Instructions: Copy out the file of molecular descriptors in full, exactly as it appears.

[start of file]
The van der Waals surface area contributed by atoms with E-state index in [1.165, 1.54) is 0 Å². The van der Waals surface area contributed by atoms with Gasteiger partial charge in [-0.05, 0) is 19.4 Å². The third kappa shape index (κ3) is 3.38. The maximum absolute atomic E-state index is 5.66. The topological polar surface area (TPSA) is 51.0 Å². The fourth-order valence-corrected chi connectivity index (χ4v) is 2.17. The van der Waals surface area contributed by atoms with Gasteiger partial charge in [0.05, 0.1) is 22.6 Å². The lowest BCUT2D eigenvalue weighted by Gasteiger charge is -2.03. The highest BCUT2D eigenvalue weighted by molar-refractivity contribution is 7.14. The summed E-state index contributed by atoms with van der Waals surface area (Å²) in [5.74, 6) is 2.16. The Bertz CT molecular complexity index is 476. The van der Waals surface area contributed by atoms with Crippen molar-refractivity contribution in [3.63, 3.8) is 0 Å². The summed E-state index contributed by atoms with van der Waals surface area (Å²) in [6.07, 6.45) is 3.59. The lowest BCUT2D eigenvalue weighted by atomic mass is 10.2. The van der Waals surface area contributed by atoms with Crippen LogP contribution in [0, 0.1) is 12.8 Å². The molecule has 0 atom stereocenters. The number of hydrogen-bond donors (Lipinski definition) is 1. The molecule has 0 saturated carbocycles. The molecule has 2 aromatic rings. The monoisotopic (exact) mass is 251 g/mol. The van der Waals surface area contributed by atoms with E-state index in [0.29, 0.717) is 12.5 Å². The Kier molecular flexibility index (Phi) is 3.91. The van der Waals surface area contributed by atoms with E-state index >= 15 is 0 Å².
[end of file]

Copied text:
The van der Waals surface area contributed by atoms with E-state index in [1.165, 1.54) is 0 Å². The van der Waals surface area contributed by atoms with Gasteiger partial charge in [-0.05, 0) is 19.4 Å². The third kappa shape index (κ3) is 3.38. The maximum absolute atomic E-state index is 5.66. The topological polar surface area (TPSA) is 51.0 Å². The fourth-order valence-corrected chi connectivity index (χ4v) is 2.17. The van der Waals surface area contributed by atoms with Gasteiger partial charge in [0.05, 0.1) is 22.6 Å². The lowest BCUT2D eigenvalue weighted by Gasteiger charge is -2.03. The highest BCUT2D eigenvalue weighted by molar-refractivity contribution is 7.14. The summed E-state index contributed by atoms with van der Waals surface area (Å²) in [5.74, 6) is 2.16. The Bertz CT molecular complexity index is 476. The van der Waals surface area contributed by atoms with Crippen molar-refractivity contribution in [3.63, 3.8) is 0 Å². The summed E-state index contributed by atoms with van der Waals surface area (Å²) in [6.07, 6.45) is 3.59. The lowest BCUT2D eigenvalue weighted by atomic mass is 10.2. The van der Waals surface area contributed by atoms with Crippen LogP contribution in [0, 0.1) is 12.8 Å². The molecule has 0 atom stereocenters. The number of hydrogen-bond donors (Lipinski definition) is 1. The molecule has 0 saturated carbocycles. The molecule has 2 aromatic rings. The monoisotopic (exact) mass is 251 g/mol. The van der Waals surface area contributed by atoms with E-state index in [0.29, 0.717) is 12.5 Å². The Kier molecular flexibility index (Phi) is 3.91. The van der Waals surface area contributed by atoms with E-state index >= 15 is 0 Å².